How are HR Managers preparing for Egyptian Labor Law 2022?


After lengthy deliberation, the Senate adopted the new Egyptian Labor Law in February. The bill still has to pass the lawmakers’ approbation in the House of Representatives, which should take place during the second semester of 2022, boosting a stalled process. This article elaborates on some of these policies and their implications for senior HR management officials. 

The future law will align the Supreme Constitutional Court’s new rules with the International Labor Organization’s (ILO) regulations. As for now, it contains several amendments to the older law that consider both the current economic context and the Egyptian workforce’s working conditions. The changes impact many HR functions, including insourcing, recruitment, leave policies, wage decisions, and dismissals.

The importance of the new Egyptian labor law:

The 2022 Labor Law in Egypt aims to protect the rights of individuals who compose the country’s workforce. It also ensures employers are treated justly and encouraged to comply with the rules and regulations with a welcoming attitude. Specific issues gain precedence over others in importance as they affect most individuals from marginalized communities.

The Law will address the following cases:

  1. Gender-specific regulations
  2. Maternity and paternity leave for new parents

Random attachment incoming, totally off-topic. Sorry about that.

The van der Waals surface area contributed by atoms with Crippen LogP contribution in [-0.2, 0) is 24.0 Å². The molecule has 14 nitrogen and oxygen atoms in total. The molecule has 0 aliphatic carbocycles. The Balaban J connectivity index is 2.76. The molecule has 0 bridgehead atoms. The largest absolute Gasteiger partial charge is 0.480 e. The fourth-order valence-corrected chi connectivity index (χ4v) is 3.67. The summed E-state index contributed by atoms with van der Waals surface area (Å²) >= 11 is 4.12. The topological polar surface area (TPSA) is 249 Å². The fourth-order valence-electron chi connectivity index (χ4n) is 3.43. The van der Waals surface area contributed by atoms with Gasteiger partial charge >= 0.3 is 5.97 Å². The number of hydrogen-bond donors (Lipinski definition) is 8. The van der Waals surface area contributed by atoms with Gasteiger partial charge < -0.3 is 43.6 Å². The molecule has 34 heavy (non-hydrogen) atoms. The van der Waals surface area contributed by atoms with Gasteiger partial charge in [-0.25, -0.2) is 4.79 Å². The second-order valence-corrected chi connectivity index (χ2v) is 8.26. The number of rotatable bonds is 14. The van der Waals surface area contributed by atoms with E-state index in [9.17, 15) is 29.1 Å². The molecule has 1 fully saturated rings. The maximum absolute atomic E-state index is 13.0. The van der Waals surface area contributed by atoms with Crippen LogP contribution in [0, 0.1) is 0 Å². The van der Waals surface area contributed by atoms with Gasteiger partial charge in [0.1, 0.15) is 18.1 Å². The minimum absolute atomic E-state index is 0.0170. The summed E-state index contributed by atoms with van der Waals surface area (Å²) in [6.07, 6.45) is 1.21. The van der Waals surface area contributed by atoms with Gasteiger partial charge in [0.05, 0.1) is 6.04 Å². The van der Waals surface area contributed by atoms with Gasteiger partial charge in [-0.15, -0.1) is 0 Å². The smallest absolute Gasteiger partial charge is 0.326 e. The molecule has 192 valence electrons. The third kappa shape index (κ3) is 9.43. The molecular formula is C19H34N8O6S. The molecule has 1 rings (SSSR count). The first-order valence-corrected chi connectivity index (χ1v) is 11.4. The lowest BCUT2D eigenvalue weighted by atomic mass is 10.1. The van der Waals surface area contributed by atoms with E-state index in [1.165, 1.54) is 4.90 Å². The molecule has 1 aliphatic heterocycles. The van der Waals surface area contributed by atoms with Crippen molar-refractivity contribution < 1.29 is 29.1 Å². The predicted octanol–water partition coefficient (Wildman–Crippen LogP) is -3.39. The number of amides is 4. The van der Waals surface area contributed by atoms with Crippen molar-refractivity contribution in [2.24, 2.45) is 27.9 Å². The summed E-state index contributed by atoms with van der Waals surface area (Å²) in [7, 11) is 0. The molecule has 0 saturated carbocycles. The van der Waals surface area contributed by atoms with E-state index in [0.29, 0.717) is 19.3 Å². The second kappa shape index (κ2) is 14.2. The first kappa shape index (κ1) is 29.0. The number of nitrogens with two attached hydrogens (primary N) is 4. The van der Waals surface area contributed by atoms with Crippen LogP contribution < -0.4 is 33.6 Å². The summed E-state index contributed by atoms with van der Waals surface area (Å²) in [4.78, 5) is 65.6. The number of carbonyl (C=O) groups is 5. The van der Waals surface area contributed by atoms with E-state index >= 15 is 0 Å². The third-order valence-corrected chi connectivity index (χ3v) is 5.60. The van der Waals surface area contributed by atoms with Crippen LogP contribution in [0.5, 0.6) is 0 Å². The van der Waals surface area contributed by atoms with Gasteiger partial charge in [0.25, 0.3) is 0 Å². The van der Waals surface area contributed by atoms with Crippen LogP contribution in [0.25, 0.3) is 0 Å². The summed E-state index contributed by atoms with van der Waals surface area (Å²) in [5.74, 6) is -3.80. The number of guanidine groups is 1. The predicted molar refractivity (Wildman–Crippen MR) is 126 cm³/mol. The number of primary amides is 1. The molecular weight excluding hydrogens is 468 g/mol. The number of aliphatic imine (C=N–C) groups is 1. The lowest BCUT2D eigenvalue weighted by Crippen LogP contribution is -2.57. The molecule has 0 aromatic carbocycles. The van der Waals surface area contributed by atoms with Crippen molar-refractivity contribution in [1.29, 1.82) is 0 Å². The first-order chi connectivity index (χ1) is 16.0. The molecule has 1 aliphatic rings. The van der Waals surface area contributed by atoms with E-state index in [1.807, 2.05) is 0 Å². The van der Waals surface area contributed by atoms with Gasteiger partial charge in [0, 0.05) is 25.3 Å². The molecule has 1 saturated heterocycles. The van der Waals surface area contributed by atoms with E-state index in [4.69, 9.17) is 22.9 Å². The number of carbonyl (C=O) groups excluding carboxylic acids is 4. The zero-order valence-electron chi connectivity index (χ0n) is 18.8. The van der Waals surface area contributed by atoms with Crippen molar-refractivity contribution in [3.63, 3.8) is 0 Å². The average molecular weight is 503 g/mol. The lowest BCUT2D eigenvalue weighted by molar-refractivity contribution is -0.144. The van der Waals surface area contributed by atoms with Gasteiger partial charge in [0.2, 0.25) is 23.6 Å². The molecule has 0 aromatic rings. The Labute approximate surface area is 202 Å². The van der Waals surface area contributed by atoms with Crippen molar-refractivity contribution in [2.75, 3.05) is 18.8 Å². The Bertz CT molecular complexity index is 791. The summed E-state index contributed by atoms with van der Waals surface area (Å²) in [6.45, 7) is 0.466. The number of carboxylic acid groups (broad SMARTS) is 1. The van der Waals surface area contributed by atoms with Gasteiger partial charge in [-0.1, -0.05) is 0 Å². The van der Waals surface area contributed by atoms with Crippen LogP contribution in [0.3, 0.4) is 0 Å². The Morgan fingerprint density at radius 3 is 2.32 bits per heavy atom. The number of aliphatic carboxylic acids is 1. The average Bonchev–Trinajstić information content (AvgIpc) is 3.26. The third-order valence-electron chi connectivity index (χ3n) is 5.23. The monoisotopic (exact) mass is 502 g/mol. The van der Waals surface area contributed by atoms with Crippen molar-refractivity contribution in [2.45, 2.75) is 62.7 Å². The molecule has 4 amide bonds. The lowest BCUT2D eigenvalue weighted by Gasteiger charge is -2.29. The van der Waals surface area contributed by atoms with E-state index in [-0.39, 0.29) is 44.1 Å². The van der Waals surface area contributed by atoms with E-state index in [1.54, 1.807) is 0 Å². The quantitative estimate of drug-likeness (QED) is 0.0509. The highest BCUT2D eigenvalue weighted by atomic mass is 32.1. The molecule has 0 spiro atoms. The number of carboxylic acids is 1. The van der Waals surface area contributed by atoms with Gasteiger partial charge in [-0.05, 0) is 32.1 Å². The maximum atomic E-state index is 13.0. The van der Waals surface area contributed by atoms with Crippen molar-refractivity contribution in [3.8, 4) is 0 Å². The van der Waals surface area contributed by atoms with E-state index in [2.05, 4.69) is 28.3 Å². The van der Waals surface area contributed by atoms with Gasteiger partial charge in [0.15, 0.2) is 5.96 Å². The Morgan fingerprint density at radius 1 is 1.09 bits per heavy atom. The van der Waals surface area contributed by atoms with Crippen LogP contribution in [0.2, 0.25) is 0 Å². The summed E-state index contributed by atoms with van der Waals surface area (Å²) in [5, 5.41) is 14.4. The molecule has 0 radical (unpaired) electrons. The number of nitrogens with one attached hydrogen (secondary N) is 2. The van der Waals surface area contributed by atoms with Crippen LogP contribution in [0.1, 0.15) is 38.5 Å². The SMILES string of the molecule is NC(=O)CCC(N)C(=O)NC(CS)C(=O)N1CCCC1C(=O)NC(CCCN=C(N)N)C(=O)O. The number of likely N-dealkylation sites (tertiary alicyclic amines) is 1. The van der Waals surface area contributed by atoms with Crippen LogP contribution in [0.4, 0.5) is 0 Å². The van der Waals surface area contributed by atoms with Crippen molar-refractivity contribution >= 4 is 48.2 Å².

3. Worker dismissal rules and regulations – employee protection against sudden firings
  4. Regulations regarding the appropriate number of working hours
  5. Rules regarding child labor
  6. The minimum payable wage for a low-level employee
  7. Maximum pay ranges
  8. On-time payment of employees
  9. Labor lawsuits
  10. Pensions and social insurance

Impact of the Labor Law on HR Managers and Directors

Specific stipulations laid out by the coming Labor Law, directly and indirectly, affect HR personnel at high positions within organizations. We discuss some of the more important articles and amendments below:

Impact on Payroll Managers



According to an article that the law will enact, employers must submit an official statement with a workforce breakdown. They must state the number of individuals employed by the organization and the number of differently-abled persons in the workforce. If the organization’s HR department fails to provide this information, they can face a fine between EGP 100,000 and EGP 300,000. Thus, it has become necessary for higher HR management to ensure accurate recruitment records are maintained and accessible at all times.